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Forever Young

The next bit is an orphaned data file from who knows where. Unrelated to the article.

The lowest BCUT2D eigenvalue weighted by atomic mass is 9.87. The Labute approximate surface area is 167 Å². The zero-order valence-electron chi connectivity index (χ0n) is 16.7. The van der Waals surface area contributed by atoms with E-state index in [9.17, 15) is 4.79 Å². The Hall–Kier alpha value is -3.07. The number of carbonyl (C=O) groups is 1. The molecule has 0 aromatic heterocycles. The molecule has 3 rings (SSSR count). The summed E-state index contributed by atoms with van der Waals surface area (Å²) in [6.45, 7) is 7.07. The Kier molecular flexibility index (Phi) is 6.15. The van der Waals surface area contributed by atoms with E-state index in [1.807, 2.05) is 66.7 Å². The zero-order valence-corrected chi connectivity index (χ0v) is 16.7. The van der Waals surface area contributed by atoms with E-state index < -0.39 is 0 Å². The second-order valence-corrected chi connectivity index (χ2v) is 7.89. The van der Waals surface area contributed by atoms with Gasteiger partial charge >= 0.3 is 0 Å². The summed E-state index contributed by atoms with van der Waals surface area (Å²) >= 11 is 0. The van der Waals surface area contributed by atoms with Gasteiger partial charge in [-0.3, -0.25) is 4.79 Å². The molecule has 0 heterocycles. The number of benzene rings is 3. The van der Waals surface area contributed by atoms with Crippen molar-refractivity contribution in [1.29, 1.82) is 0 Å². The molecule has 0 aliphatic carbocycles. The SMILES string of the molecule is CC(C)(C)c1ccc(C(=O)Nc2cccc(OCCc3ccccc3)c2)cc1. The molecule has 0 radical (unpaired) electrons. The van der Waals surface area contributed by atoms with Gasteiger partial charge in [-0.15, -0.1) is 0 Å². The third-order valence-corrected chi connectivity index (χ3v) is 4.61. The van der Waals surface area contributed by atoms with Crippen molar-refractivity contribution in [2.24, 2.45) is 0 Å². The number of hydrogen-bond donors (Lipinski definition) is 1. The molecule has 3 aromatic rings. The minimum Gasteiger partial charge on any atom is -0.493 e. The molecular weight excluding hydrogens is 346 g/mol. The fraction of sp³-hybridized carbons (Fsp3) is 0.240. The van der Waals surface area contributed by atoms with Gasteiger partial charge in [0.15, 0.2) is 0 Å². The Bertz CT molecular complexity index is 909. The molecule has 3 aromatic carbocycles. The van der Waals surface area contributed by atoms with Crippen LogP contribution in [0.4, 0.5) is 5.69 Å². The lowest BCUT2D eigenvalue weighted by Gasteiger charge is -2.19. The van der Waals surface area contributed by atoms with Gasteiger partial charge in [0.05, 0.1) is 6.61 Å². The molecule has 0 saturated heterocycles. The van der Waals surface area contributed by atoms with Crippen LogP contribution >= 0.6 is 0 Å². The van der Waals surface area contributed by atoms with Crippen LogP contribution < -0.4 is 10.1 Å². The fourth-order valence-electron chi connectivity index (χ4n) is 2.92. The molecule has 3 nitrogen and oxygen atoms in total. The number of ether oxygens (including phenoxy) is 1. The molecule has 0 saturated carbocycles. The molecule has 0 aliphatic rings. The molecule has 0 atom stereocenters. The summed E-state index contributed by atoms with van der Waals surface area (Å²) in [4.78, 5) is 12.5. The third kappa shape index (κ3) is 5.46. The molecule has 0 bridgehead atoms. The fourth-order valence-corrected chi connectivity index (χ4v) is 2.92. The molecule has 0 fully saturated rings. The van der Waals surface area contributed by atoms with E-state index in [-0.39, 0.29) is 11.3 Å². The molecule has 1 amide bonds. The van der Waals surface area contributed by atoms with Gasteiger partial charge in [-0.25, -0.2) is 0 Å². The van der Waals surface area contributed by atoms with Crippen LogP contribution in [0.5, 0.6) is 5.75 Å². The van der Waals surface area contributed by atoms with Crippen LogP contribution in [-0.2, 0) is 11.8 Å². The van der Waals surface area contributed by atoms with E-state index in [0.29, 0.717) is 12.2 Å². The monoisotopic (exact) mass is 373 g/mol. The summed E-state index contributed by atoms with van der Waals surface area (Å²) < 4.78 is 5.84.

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The last I remember, it was a spring evening in 1967, and I was hanging out with the guys watching The Rat Patrol. Sid asked me to grab some fresh Piels from the freezer that his dad had converted from the backyard fallout shelter, and on my way down, the hatch slammed shut behind me and I must have bumped my head, because when I woke up it was 25 years later-and I hadn’t aged a day. Sid says he’s sorry-the guys thought I’d gone home, and his dad started putting down a patio the next morning, though this does not affect my foul mood. See, I’ve been out for nearly three decades-and nothing has changed. Well, it’s not all the same. For one thing, this new videotape contraption is a honey. I was able to catch the rest of the Rat Patrol episode I’d missed, ) and the whole idea of being able to watch something when you want or replay any scene over and over, is a genuine improvement over the drive-in. But then I caught this tape called Forever Young (1992, Warner, PG, $94.99), and it seems pretty square-even to me. Didn’t movies progress while I was gone? The film is about a guy who becomes a human popsicle and sleeps off 50 years; needless to say, I can relate. I have to admit moviemaking has improved technically in 25 years: Colors are more realistic, sound is richer, and camera work more casually nimble than in movies from 1967 (except for maybe those French films by Truffaut and Godard-anything ever become of those guys?). But in all other respects, this is the sort of numbingly pleasant, romantic-fantasy stuff that was old hat when I went down for the count. The hero is a 1939 aviator named Daniel, played by Mel Gibson, a hunky actor who seems a little like John Gavin with a funny accent. When his lady love (Isabel Glasser) gets hit by a truck and goes into a coma, he’s consumed with grief, so he offers himself up as a guinea pig for his best friend’s suspended-animation experiments. Isn’t that what you’d do? Of course it is. Come 1992, Daniel wakes up in an Army warehouse after a little kid (Elijah Wood) messes with the knobs on his freezer unit. Daniel’s scientist friend (George Wendt) is long gone, no one believes he is who he says he is, and so he’s stuck out of time, hanging around in suburbia with the kid and the kid’s divorced mom (Jamie Lee Curtis). There’s some tension derived from whether or not Mom and Daniel will get horizontal, but he’s still pining for Helen. Though since the filmmakers never gave her a character before she kissed the grill we’re not sure what he ever saw in her. So Forever Young ends up being about Mel Gibson furrowing his brow. I bet he would be a lot better in an action film; as for Wendt and Curtis, they might be more at home in comedy. The only performer who isn’t miscast is Wood, who’s delightful-he’s smart without being a smarty-pants. What makes this all so dispiriting is that before I got clocked, it seemed as if Hollywood was finally heading someplace different-movies were just starting to become less predictable. The gimmick of walking anachronisms was big in the ’40s-you had The Ghost and Mrs. Muir and A Connecticut Yankee in King Arthur’s Court-but by the ’60s, it had become the province of B pictures and neat little TV shows like The Outer Limits. More and more major movies- Hud, Dr. Strangelove, The Graduate-were starting to entertain in more mature and challenging ways. What happened? Sid tells me Forever Young was a hit in theaters last year, which means one of two things. Either folks will pay to see this Gibson guy in just about anything, or the real world has become so depressing that audiences are ready to fall for the most banal of fantasies. Either way, I’m headed back to the deep freeze. C-